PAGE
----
http://observer.com/2012/05/gluttons-for-punishment-how-new-york-restaurants-survived-the-great-googamooga/?show=all

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After our applause the next course was brought in. Actually it was not as grand as we expected, but it was so novel that everyone stared. It was a deep circular tray with the twelve signs of the Zodiac arranged round the edge. Over each of them the chef had placed some appropriate dainty suggested by the subject. Over Aries the Ram, chickpeas; over Taurus the Bull, a beefsteak; over the Heavenly Twins, testicles and kidneys; over Cancer the Crab, a garland; over Leo the Lion, an African fig; over Virgo the Virgin, a young Sow's udder; over Libra the Scales, a balance with a cheesecake in one pan and a pastry in the other; over Scorpio, a sea scorpion; over Sagittarius the Archer, a sea bream with eyespots; over Capricorn, a lobster; over Aquarius the [fragment]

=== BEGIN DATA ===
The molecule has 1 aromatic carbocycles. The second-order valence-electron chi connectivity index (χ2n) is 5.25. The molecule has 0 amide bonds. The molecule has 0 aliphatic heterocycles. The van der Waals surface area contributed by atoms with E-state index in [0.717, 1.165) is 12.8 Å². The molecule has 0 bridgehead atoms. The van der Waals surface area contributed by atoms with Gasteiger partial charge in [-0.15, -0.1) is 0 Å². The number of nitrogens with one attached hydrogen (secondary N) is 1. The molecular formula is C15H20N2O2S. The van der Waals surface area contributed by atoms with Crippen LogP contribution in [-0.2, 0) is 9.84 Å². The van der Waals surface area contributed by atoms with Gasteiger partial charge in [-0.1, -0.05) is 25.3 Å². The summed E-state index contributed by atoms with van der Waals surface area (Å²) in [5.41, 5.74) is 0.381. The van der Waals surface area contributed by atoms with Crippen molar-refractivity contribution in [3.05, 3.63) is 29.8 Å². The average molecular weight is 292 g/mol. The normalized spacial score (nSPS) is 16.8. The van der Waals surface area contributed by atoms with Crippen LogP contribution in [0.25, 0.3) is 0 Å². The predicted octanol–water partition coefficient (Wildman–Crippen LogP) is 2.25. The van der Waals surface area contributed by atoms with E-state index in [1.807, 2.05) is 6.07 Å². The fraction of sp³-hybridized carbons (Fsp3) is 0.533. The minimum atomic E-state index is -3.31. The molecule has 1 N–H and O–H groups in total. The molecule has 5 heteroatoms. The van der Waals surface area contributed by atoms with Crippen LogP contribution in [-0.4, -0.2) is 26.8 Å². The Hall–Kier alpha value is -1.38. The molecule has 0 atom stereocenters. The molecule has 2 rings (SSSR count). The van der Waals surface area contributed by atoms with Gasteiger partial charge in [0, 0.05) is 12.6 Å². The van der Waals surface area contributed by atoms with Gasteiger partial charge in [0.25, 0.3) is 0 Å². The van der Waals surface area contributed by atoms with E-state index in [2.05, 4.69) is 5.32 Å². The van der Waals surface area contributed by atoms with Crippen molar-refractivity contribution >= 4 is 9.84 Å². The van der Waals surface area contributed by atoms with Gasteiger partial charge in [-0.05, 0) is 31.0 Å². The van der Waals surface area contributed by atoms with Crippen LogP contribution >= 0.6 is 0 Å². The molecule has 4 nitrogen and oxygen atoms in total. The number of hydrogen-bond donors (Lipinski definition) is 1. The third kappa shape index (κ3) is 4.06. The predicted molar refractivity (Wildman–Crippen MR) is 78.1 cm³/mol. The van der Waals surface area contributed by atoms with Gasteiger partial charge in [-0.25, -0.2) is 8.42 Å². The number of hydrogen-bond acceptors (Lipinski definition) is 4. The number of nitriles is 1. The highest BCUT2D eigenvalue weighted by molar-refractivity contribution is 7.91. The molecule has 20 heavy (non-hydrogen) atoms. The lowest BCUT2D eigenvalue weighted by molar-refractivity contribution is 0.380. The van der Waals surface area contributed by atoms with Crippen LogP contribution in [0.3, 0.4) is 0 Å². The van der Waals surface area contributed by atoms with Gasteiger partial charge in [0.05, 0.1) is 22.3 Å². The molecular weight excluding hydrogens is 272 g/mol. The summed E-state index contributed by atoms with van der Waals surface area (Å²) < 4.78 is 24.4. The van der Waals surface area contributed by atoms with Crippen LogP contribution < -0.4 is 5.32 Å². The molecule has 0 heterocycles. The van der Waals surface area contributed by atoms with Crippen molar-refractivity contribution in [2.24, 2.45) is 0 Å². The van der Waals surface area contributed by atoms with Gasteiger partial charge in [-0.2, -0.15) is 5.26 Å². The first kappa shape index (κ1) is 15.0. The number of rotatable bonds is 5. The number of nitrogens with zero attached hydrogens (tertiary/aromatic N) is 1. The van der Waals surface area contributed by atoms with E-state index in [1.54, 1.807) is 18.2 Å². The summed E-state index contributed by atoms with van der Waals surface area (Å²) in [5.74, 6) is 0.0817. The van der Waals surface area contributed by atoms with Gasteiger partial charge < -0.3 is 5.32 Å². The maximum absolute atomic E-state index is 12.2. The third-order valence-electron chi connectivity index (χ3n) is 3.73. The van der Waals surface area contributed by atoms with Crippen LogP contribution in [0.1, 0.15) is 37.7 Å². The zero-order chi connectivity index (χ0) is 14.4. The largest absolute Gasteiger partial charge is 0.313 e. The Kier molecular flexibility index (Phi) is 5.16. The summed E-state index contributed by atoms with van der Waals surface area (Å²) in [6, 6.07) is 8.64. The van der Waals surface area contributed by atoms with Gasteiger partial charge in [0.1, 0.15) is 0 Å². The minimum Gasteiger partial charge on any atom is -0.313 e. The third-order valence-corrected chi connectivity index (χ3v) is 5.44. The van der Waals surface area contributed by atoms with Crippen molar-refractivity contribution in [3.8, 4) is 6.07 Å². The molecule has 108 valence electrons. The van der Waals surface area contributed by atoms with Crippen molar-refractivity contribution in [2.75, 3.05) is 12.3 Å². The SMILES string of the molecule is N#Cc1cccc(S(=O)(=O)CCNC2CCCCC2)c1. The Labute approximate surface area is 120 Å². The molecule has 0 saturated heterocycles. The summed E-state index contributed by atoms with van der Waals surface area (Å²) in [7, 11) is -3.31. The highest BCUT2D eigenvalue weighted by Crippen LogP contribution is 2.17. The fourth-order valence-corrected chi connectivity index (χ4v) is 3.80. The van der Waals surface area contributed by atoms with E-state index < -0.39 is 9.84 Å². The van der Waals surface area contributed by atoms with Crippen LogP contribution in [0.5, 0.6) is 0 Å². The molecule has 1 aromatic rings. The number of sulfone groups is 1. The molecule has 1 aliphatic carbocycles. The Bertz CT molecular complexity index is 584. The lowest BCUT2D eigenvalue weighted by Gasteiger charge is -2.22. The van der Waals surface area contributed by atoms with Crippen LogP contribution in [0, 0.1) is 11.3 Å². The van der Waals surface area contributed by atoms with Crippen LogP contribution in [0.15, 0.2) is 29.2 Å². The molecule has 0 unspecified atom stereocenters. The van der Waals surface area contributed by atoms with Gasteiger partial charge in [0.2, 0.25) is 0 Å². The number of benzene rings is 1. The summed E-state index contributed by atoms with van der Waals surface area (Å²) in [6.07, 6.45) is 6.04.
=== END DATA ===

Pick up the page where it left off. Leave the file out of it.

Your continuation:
“And don't you think he buys anything, either. Everything is home-grown: wool, citrus, pepper. If you ask for hen's milk, you'll get it. In fact, there was a time when the wool he'd got wasn't good enough for him, so he brought some rams from Tarentum and banged them into his sheep. To get home-grown Attic honey, he ordered some bees from Athens - the Greek strain improved his own bees a bit at the same time.

 

“And here's something more - these last few days he wrote off for mushroom spores from India. Why, he hasn't a single mule that wasn't sired by a wild ass. You see all these cushions - every one of them has either purple or scarlet stuffing. There's happiness for you!”

 

From afar, this to me is Brooklyn.